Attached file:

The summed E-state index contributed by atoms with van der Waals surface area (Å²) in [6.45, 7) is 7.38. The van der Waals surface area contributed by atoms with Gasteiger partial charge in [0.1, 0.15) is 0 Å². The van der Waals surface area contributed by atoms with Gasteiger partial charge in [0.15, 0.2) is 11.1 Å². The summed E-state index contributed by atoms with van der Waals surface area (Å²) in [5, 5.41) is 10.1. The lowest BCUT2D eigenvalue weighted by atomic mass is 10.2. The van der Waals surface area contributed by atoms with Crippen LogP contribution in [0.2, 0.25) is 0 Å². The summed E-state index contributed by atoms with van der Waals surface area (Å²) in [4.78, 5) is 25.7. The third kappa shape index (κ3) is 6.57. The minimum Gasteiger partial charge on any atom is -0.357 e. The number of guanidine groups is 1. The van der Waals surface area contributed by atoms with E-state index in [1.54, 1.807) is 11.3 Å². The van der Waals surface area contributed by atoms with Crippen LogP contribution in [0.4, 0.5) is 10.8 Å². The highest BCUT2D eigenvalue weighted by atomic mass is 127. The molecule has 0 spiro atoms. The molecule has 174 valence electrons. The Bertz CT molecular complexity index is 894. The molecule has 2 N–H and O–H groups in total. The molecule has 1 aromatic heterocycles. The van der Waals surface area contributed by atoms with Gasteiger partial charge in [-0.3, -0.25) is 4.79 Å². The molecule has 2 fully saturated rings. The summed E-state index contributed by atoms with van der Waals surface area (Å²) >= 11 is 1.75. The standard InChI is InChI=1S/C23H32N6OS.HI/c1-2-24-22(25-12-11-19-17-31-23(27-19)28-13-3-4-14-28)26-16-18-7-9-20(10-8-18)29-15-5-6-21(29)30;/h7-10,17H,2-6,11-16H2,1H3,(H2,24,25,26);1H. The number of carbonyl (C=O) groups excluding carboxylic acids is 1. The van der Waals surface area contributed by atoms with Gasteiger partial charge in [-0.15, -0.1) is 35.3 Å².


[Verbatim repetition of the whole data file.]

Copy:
The summed E-state index contributed by atoms with van der Waals surface area (Å²) in [6.45, 7) is 7.38. The van der Waals surface area contributed by atoms with Gasteiger partial charge in [0.1, 0.15) is 0 Å². The van der Waals surface area contributed by atoms with Gasteiger partial charge in [0.15, 0.2) is 11.1 Å². The summed E-state index contributed by atoms with van der Waals surface area (Å²) in [5, 5.41) is 10.1. The lowest BCUT2D eigenvalue weighted by atomic mass is 10.2. The van der Waals surface area contributed by atoms with Crippen LogP contribution in [0.2, 0.25) is 0 Å². The summed E-state index contributed by atoms with van der Waals surface area (Å²) in [4.78, 5) is 25.7. The third kappa shape index (κ3) is 6.57. The minimum Gasteiger partial charge on any atom is -0.357 e. The number of guanidine groups is 1. The van der Waals surface area contributed by atoms with E-state index in [1.54, 1.807) is 11.3 Å². The van der Waals surface area contributed by atoms with Crippen LogP contribution in [0.4, 0.5) is 10.8 Å². The highest BCUT2D eigenvalue weighted by atomic mass is 127. The molecule has 0 spiro atoms. The molecule has 174 valence electrons. The Bertz CT molecular complexity index is 894. The molecule has 2 N–H and O–H groups in total. The molecule has 1 aromatic heterocycles. The van der Waals surface area contributed by atoms with Gasteiger partial charge in [-0.3, -0.25) is 4.79 Å². The molecule has 2 fully saturated rings. The summed E-state index contributed by atoms with van der Waals surface area (Å²) >= 11 is 1.75. The standard InChI is InChI=1S/C23H32N6OS.HI/c1-2-24-22(25-12-11-19-17-31-23(27-19)28-13-3-4-14-28)26-16-18-7-9-20(10-8-18)29-15-5-6-21(29)30;/h7-10,17H,2-6,11-16H2,1H3,(H2,24,25,26);1H. The number of carbonyl (C=O) groups excluding carboxylic acids is 1. The van der Waals surface area contributed by atoms with Gasteiger partial charge in [-0.15, -0.1) is 35.3 Å².